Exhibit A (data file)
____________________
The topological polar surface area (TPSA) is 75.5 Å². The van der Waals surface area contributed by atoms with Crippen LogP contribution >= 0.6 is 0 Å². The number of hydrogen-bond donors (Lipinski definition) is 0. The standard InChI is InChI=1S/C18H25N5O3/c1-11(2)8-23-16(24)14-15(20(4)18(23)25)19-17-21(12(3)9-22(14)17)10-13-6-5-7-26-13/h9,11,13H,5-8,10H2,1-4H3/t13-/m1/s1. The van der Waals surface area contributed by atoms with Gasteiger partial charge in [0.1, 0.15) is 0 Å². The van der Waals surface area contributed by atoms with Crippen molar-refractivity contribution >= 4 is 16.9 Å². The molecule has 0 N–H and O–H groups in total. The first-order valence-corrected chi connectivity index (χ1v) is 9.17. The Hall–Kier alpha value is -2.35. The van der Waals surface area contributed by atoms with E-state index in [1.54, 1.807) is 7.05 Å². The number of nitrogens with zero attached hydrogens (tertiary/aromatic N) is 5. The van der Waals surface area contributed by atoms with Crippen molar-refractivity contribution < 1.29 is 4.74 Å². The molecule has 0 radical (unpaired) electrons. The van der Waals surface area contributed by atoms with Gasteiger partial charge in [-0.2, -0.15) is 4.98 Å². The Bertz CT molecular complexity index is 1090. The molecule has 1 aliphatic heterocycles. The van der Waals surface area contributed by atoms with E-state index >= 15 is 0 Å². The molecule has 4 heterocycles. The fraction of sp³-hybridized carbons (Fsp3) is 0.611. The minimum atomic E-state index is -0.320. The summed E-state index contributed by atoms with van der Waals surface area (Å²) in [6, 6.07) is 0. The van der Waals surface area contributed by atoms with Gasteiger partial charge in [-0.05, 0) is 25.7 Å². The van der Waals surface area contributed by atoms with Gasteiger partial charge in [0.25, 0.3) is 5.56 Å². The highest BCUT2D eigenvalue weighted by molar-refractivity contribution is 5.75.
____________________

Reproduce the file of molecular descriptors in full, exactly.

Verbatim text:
The topological polar surface area (TPSA) is 75.5 Å². The van der Waals surface area contributed by atoms with Crippen LogP contribution >= 0.6 is 0 Å². The number of hydrogen-bond donors (Lipinski definition) is 0. The standard InChI is InChI=1S/C18H25N5O3/c1-11(2)8-23-16(24)14-15(20(4)18(23)25)19-17-21(12(3)9-22(14)17)10-13-6-5-7-26-13/h9,11,13H,5-8,10H2,1-4H3/t13-/m1/s1. The van der Waals surface area contributed by atoms with Gasteiger partial charge in [0.1, 0.15) is 0 Å². The van der Waals surface area contributed by atoms with Crippen molar-refractivity contribution >= 4 is 16.9 Å². The molecule has 0 N–H and O–H groups in total. The first-order valence-corrected chi connectivity index (χ1v) is 9.17. The Hall–Kier alpha value is -2.35. The van der Waals surface area contributed by atoms with E-state index in [1.54, 1.807) is 7.05 Å². The number of nitrogens with zero attached hydrogens (tertiary/aromatic N) is 5. The van der Waals surface area contributed by atoms with Crippen molar-refractivity contribution < 1.29 is 4.74 Å². The molecule has 0 radical (unpaired) electrons. The van der Waals surface area contributed by atoms with Gasteiger partial charge in [-0.2, -0.15) is 4.98 Å². The Bertz CT molecular complexity index is 1090. The molecule has 1 aliphatic heterocycles. The van der Waals surface area contributed by atoms with E-state index >= 15 is 0 Å². The molecule has 4 heterocycles. The fraction of sp³-hybridized carbons (Fsp3) is 0.611. The minimum atomic E-state index is -0.320. The summed E-state index contributed by atoms with van der Waals surface area (Å²) in [6, 6.07) is 0. The van der Waals surface area contributed by atoms with Gasteiger partial charge in [-0.05, 0) is 25.7 Å². The van der Waals surface area contributed by atoms with Gasteiger partial charge in [0.25, 0.3) is 5.56 Å². The highest BCUT2D eigenvalue weighted by molar-refractivity contribution is 5.75.